Any responsible volunteer organization will have clear child protection policies in place. The first step should always be vetting volunteers before they can work with children.

Before going to volunteer with children abroad, the organisation should ask volunteers for background checks or police reports. If none are needed to join a program, this is a big red flag.

Many volunteer programs are sold through images of volunteers surrounded by smiling children. But these images often gloss over the vulnerability of children in favour of marketing. An ethical volunteer program will do what it can to avoid exposing children to harm. 

GVI ensures that where children do feature in photographs, identifying factors such as children’s and teacher’s faces, uniforms, locations or names are limited. 

5) Are locals involved in running the projects?

 

For projects to be sustainable, they should be collaborative and involve the local community.

This is especially important where children are involved. International volunteers are unlikely to have the same cultural context or language as their host country. This means they may not understand some aspects of children’s education or care. Long-term projects firmly rooted in the community are also more beneficial for children, as they can provide better stability.

All of GVI’s volunteer programs are geared toward long-term sustainable development goals, which means locals take an active role in projects to consciously work against dependency.

6) How long will you be volunteering for, and how can you use that time best?

 

Most volunteers can only dedicate a few months, or even weeks, to volunteering. In some cases, volunteers can only commit a few days. Volunteer programs that work with children can expose them to a steady stream of international volunteers who come and go in a short space of time.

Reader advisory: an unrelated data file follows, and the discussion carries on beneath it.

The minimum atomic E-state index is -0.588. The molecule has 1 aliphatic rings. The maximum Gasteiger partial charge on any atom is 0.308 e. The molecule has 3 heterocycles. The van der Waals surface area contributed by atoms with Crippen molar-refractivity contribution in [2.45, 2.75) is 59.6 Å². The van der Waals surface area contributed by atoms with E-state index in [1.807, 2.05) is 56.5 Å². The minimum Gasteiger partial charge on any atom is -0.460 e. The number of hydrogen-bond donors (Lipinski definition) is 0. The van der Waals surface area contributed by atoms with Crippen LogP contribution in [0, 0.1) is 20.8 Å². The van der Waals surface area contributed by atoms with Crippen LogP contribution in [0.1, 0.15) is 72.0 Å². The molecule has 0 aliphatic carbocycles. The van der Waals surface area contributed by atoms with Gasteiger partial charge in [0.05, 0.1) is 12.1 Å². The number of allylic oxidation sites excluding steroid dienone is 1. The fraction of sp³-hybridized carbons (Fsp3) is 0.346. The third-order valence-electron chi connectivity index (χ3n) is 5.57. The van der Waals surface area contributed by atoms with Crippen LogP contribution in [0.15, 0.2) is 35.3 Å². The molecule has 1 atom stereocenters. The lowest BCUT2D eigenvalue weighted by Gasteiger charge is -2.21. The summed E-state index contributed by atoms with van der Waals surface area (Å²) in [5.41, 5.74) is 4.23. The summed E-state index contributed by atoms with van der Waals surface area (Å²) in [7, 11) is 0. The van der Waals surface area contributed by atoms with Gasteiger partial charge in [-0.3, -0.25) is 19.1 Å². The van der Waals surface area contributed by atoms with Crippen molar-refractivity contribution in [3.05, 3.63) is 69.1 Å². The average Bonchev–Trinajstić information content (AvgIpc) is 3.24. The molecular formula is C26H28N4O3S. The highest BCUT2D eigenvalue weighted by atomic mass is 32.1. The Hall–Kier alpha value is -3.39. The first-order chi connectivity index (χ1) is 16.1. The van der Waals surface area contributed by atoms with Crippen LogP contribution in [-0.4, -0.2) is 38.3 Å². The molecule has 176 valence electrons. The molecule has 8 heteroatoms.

Although short-term volunteer trips can be effective in many areas, it’s even more important to evaluate the impact of short stays when children are involved. For example, when children in orphanages interact with caregivers who change frequently, there are harmful impacts on social and emotional development.

If children need consistent support from caregivers over a long period of time, can you really give them what they need as a volunteer? Instead of a project that involves direct contact with children, you might be able to choose a role that involves less direct contact, such as facilitating an educational workshop.

7) What activities will you be doing and are they aligned with specific goals?

 

Take a close look at the activities that will be required of you during your planned program. This will give you a better idea of what to expect and whether the program is geared toward achieving long-term and sustainable goals.

In teaching programs, volunteers often take on an assisting role when working with children. But, they should still be able to help with activities more constructive than merely running through the alphabet. Find out what is expected of you to make sure you can fully contribute your skills as a volunteer, and to ensure the children can benefit from your presence.

For example, if you’re teaching English as a second language to novice monks in Laos, you’ll be planning and running lessons with a teaching partner from GVI. You’ll also help local teachers improve their English skills as you exchange teaching ideas with them. These activities are tools for actively improving the quality of education in Laos, and supporting individual and community development.

If you’re planning on volunteering abroad with children, make sure you do so with an organisation that puts children and local communities first, while still providing adequate training and support for volunteers. Browse GVI’s volunteer opportunities with children to find programs that tick all these boxes.

Article by Zaytoen Domingo

By Zaytoen Domingo

Zaytoen Domingo is a content writer and editor based in Cape Town, South Africa. She is currently enrolled in the Masters program in English at the University of the Western Cape. After graduating with an Honours Degree in English and Creative Writing, Zaytoen completed a skills-development program for writers and became an alum of the GVI Writing Academy.